Based on evidence from the K 2010 trade show in Germany, things might be looking up for the injection molidng machine industry.

According to figures released during the show by the Washington, D.C.-based Society of the Plastics Industry (SPI), U.S. orders for injection molding machines – which constitute the industry’s largest machinery segment – is approximately 900 units ahead of the number of placed this time last year.  

It’s a tale of probable growth echoed by the press suppliers themselves. For the Vienna, Austria-based Wittmann Group, for example, order entries in 2010 will reach the pre-recession level of 2008. “We are now experiencing a sharp upturn after a sharp downturn,” said company founder Dr. Werner Wittmann at the company’s K show press conference. “We’ve seen strong bookings particularly during the summer months. June was a record month for order entries in our history.”

Revenue is forecast at 200M euros ($284 million) for 2010. About 40 per cent of this will be from its injection molding machines business unit Wittmann Battenfeld, and 60 per cent from its robots and auxiliary equipment business Wittmann Kunststoffgerate.

North America and Brazil are good markets for Wittmann this year, as is Europe, where the biggest increase in sales has come from Germany. China has been very strong. Wittmann has doubled its sales of robots in China this year.

Wittmann’s sales of injection molding machines have increased, and Dr. Wittmann said his company has gained considerable market share in this area. The company’s EcoPower design has been well received, he notes.

Total Wittmann Group revenue for 2011 is forecast at 250M euros ($355 million).

And with a 60 per cent growth in sales this financial year (Apr 1, 2010 to Mar 31, 2011) injection molding machine manufacturer Engel-Group, Schwertberg, Austria, expects to almost match the record level of the boom year 2008/2009.

For a deeper look at the Canadian and U.S. part of Engel’s business, Canadian Plastics sat down during the K event with Mark Sankovitch, president of Engel Machinery, Inc. in York, Pa., and Marie-France Sosa, Engel’s sales representative in Quebec. “We experienced a 50 per cent drop in sales in the U.S. and Canada in 2009,” said Sankovitch, “But we’ve turned the corner in calendar year 2010.” A large percentage of Engel’s business is geared to automotive, and this sector was hit hard during the 2009 recession.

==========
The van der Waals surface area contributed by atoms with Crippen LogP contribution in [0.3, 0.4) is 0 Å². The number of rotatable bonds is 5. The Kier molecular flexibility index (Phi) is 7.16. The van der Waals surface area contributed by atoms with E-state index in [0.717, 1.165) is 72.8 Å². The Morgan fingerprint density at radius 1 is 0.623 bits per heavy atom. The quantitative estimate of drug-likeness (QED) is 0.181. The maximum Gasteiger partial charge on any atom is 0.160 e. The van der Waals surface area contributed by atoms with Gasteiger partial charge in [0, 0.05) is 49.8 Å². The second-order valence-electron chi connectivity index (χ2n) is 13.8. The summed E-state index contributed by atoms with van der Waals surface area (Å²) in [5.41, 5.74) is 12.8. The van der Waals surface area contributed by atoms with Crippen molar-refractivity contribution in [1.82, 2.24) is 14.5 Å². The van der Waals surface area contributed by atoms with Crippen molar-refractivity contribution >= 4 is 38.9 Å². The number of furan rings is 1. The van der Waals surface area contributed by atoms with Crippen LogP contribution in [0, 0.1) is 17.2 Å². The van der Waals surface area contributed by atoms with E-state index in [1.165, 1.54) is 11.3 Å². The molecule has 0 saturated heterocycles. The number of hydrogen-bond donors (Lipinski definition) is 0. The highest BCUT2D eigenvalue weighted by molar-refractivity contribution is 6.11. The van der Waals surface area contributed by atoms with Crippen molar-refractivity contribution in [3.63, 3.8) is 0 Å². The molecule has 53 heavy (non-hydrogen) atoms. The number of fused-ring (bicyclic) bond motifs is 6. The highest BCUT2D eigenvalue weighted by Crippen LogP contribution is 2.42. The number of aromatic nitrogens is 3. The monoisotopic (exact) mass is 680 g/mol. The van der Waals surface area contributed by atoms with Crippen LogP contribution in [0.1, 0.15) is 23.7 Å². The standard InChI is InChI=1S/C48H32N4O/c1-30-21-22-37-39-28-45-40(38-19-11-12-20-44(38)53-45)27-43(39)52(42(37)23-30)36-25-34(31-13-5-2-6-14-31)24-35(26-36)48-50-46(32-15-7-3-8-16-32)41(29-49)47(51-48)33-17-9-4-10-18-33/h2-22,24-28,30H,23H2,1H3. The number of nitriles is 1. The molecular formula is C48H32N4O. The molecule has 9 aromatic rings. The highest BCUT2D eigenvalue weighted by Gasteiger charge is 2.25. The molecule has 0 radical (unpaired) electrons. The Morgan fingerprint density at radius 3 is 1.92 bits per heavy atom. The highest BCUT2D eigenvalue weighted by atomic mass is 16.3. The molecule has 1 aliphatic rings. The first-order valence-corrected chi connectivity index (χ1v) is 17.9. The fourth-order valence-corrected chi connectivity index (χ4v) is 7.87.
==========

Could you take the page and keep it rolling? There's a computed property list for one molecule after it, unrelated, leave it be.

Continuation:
“We saw a bit of resurgence of the automotive industry in the U.S., and with that, orders increased by the end of the first quarter this year,” said Sankovitch. “This has continued at a rapid pace, with a big uptick in orders in the past two or three months.”

“Canada is just picking up now, and the momentum is building. We’ve just secured a couple of big auto-related orders.”

Going forward, Sankovitch sees the largest opportunity in Canada in automotive and packaging. He sees a shift in the packaging arena to more energy-efficient injection molding machines, and more interest in Engel’s all-electric high-speed injection molding machines for caps and closures.

Although its Guelph, Ont. plant is closed and the building up for sale, Sankovitch stresses Engel’s continued commitment to the Canadian market. The company employs three service technicians in Ontario and two in Quebec. Its spare parts depot has been centralized to the York facility to serve all of North America.

Marie-France Sosa added that Engel’s decision to close the Guelph facility ensured the company’s financial health, and thus its ability to continue to invest in new technology.

Finally, managing partner Michael Hehl predicted at I/M machine supplier Arburg’s press conference at the K show that his company’s turnover level for 2010 will even exceed that of 2008. This corresponds to consolidated revenue of over 340M euros ($483 million) and an anticipated growth of over 50 per cent compared with 2009. Arburg KmbH + Co KG is headquartered in Lossburg, Germany.

“Looking back, we can say that Arburg has emerged stronger from the recession,” Hehl told the press conference. “One reason for this is the fact that we contunued to develop our products in a consistent and future-oriented manner. Another is the fact that we came through that difficult period with no staff cuts and, more importantly, continued to invest in our employees.” Arburg employs a staff of over 2,000 worldwide, of whom around 1,700 are based in Germany.


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